The Metropolitan Borough of Holborn was abolished in 1965 and its area now part of the London Borough of Camden. Holborn is represented in the London Assembly as part of Barnet and Camden by Andrew Dismore, criminals from the Tower and Newgate passed up Holborn on their way to be hanged at Tyburn or St Giles. The theatre premièred the first full-length feature film in 1914, The World, the Flesh and the Devil, Charles Dickens took up residence in Furnivals Inn, on the site of Holborn Bars. Dickens put his character Pip, in Great Expectations, in residence at Barnards Inn opposite, staple Inn, notable as the promotional image for Old Holborn tobacco, is nearby. The three of these were Inns of Chancery, the area diversified and become recognisable as the modern street. A plaque stands at number 120 commemorating Thomas Earnshaws invention of the Marine chronometer, at the corner of Hatton Garden was the old family department store of Gamages. Until 1992, the London Weather Centre was located in the street, the Prudential insurance company relocated in 2002.
The Daily Mirror offices used to be directly opposite it, further east, in the gated avenue of Ely Place, is St Etheldredas Church, originally the chapel of the Bishop of Ely’s London palace. This ecclesiastical connection allowed the street to remain part of the county of Cambridgeshire until the mid-1930s and this meant that Ye Olde Mitre, a pub located in a court hidden behind the buildings of the Place and the Garden was subject to the Cambridgeshire Magistrates to grant its licence. St Etheldredas is the oldest church building used for Roman Catholic worship in London, this became so only after it ceased to be an Anglican chapel in the 19th century. Hatton Garden, the centre of the trade, was leased to a favourite of Queen Elizabeth I, Sir Christopher Hatton
Bexleyheath is a town in the London Borough of Bexley, southeast London, approximately 12 miles east-southeast of Charing Cross. The town is identified in the London Plan as one of 35 major centres in Greater London. Until the early 19th century, Bexley Heath comprised an area of scrub-land with few buildings, although Bexley Heath windmill stood at the corner of what is today Erith Road, in 1766 Sir John Boyd had Danson House built in parkland. In 1814 the land to the north of Bexley that would become Bexleyheath became subject to an Enclosure Act, the National Trust acquired the house in 2003. Morris wanted to have a Palace of Art in which he, the house is of red brick with a steep tiled roof and an emphasis on natural materials. Red House is in a non-historical, brick-and-tile domestic style and it is now a Grade I listed building. Morris lived with his wife Jane in the house for five years, forced to sell the house for financial reasons in 1865, Morris vowed never to return to it—he said that to see the house again would be more than he could bear.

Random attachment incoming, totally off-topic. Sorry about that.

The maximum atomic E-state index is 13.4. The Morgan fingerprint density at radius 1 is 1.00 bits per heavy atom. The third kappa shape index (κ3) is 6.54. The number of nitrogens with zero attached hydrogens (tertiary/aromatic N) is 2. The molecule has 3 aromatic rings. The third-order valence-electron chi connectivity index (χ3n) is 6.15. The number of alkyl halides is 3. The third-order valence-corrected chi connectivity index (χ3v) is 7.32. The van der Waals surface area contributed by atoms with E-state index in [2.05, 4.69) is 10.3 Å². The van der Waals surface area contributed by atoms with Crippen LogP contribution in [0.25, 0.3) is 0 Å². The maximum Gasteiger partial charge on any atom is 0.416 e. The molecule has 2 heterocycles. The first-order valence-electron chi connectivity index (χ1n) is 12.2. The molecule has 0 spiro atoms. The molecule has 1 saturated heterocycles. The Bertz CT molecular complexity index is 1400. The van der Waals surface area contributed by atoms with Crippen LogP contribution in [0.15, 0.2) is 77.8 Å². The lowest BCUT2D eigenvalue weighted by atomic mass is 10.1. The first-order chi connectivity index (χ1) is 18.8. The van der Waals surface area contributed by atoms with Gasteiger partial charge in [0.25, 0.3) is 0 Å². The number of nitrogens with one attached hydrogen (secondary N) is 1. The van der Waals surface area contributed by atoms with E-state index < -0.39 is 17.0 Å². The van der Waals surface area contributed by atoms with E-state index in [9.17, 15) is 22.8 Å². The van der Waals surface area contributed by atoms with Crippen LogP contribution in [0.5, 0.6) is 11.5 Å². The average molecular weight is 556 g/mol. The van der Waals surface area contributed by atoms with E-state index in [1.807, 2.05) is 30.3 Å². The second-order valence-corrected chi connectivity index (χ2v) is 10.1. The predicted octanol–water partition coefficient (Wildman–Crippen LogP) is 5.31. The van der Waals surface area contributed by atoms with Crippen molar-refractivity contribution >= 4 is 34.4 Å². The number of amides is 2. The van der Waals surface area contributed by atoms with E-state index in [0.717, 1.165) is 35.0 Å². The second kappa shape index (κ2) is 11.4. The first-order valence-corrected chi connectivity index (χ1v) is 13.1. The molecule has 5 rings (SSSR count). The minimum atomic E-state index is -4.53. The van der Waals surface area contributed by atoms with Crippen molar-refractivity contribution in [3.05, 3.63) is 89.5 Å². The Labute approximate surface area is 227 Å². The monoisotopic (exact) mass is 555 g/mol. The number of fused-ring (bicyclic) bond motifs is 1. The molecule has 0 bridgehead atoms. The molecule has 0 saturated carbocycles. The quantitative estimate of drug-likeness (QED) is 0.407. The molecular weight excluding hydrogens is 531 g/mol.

Bexleyheaths parish church, Christ Church, dates from 1841, and the parish of Bexleyheath from 1866, the clock-tower at the centre of the modern shopping area, built in 1912, commemorates the coronation of King George V. In the late 1970s the London Borough of Bexley built its headquarters and it is generally seen as being split into two parts by the old Roman road. The DA6 postcode area which is south Bexleyheath has a less homogeneous feel and features Danson House, adjacent to the park, Danson Road has an array of large houses, including a small number of Modernist buildings. In the north DA7 postcode area the majority of houses are predominantly 1930s semi-detached residences and this area includes part of the Bostall Park Estate, built by the developers Feakes & Richards. A face-lift in 2008 on The Mall gave the centre a more modern internal appearance, other developments included the building of Bexleyheath Square in the early 2000s as an extension to the Broadway, providing more retail units.
The 1990s saw the pedestrianisation of the adjacent to The Broadway shopping centre following the construction of two minor bypasses. Many of the changes to the centre since 2000 have been in some way a response to competition from Bluewater Shopping Centre,9 miles to the east in Greenhithe. Management was taken over in 2010 by Broadway Shopping Centre, the statue outside the Broadway Centre is Family Outing by local artist John Ravera, it was commissioned by Norwich Union and unveiled in 1985. The sculpture, of two parents playing with their son, is based on a Mr G Brazier of Bexley, in May 2009 a major redevelopment scheme was approved by the local council following public consultation. This involved the redevelopment of sites occupied by the Bexley council buildings, the magistrates court was to move to a new building on a site occupied by the library, which would be incorporated into the new development alongside 300 new homes. However, this development did not proceed following the sale of the Broadway Shopping Centre to new owners, in 2012, the local council approved plans to relocate its offices into the former headquarters of The Woolwich, which had lain empty since 2006